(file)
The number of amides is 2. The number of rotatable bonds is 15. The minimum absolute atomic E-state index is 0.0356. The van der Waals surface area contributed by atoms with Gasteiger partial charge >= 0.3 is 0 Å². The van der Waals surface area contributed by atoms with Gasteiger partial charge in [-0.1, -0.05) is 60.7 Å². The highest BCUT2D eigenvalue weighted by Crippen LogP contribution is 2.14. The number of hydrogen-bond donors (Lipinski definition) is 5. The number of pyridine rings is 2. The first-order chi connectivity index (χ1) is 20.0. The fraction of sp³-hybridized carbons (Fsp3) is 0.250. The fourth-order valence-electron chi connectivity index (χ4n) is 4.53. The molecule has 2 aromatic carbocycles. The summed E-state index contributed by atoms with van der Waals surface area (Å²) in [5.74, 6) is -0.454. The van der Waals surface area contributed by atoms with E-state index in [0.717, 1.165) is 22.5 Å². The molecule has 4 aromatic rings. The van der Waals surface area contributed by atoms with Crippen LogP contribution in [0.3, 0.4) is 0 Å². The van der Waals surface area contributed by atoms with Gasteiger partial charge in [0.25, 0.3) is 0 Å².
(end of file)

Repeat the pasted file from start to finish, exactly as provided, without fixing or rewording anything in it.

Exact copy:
The number of amides is 2. The number of rotatable bonds is 15. The minimum absolute atomic E-state index is 0.0356. The van der Waals surface area contributed by atoms with Gasteiger partial charge >= 0.3 is 0 Å². The van der Waals surface area contributed by atoms with Gasteiger partial charge in [-0.1, -0.05) is 60.7 Å². The highest BCUT2D eigenvalue weighted by Crippen LogP contribution is 2.14. The number of hydrogen-bond donors (Lipinski definition) is 5. The number of pyridine rings is 2. The first-order chi connectivity index (χ1) is 20.0. The fraction of sp³-hybridized carbons (Fsp3) is 0.250. The fourth-order valence-electron chi connectivity index (χ4n) is 4.53. The molecule has 2 aromatic carbocycles. The summed E-state index contributed by atoms with van der Waals surface area (Å²) in [5.74, 6) is -0.454. The van der Waals surface area contributed by atoms with E-state index in [0.717, 1.165) is 22.5 Å². The molecule has 4 aromatic rings. The van der Waals surface area contributed by atoms with Crippen LogP contribution in [0.3, 0.4) is 0 Å². The van der Waals surface area contributed by atoms with Gasteiger partial charge in [0.25, 0.3) is 0 Å².